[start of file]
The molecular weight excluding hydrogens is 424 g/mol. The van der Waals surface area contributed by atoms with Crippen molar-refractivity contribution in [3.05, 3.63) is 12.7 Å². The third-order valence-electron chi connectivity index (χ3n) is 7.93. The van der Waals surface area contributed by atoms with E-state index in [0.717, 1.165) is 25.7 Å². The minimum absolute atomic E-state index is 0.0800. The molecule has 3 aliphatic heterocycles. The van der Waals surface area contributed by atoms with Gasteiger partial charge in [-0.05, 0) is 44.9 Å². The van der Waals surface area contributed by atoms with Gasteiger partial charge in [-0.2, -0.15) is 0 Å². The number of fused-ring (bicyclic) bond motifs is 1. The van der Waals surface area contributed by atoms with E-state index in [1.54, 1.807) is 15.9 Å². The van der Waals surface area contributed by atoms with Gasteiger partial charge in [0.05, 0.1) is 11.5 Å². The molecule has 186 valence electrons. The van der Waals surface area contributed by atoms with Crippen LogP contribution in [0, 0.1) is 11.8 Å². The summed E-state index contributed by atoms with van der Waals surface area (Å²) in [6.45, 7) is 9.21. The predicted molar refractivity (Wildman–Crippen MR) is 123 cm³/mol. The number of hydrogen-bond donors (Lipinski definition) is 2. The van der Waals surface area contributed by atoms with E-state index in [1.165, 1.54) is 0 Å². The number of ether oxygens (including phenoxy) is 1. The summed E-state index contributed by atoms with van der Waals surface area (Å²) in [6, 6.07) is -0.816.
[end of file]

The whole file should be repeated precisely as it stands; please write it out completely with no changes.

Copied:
The molecular weight excluding hydrogens is 424 g/mol. The van der Waals surface area contributed by atoms with Crippen molar-refractivity contribution in [3.05, 3.63) is 12.7 Å². The third-order valence-electron chi connectivity index (χ3n) is 7.93. The van der Waals surface area contributed by atoms with E-state index in [0.717, 1.165) is 25.7 Å². The minimum absolute atomic E-state index is 0.0800. The molecule has 3 aliphatic heterocycles. The van der Waals surface area contributed by atoms with Gasteiger partial charge in [-0.05, 0) is 44.9 Å². The van der Waals surface area contributed by atoms with Gasteiger partial charge in [-0.2, -0.15) is 0 Å². The number of fused-ring (bicyclic) bond motifs is 1. The van der Waals surface area contributed by atoms with E-state index in [1.54, 1.807) is 15.9 Å². The van der Waals surface area contributed by atoms with Gasteiger partial charge in [0.05, 0.1) is 11.5 Å². The molecule has 186 valence electrons. The van der Waals surface area contributed by atoms with Crippen LogP contribution in [0, 0.1) is 11.8 Å². The summed E-state index contributed by atoms with van der Waals surface area (Å²) in [6.45, 7) is 9.21. The predicted molar refractivity (Wildman–Crippen MR) is 123 cm³/mol. The number of hydrogen-bond donors (Lipinski definition) is 2. The van der Waals surface area contributed by atoms with E-state index in [1.165, 1.54) is 0 Å². The number of ether oxygens (including phenoxy) is 1. The summed E-state index contributed by atoms with van der Waals surface area (Å²) in [6, 6.07) is -0.816.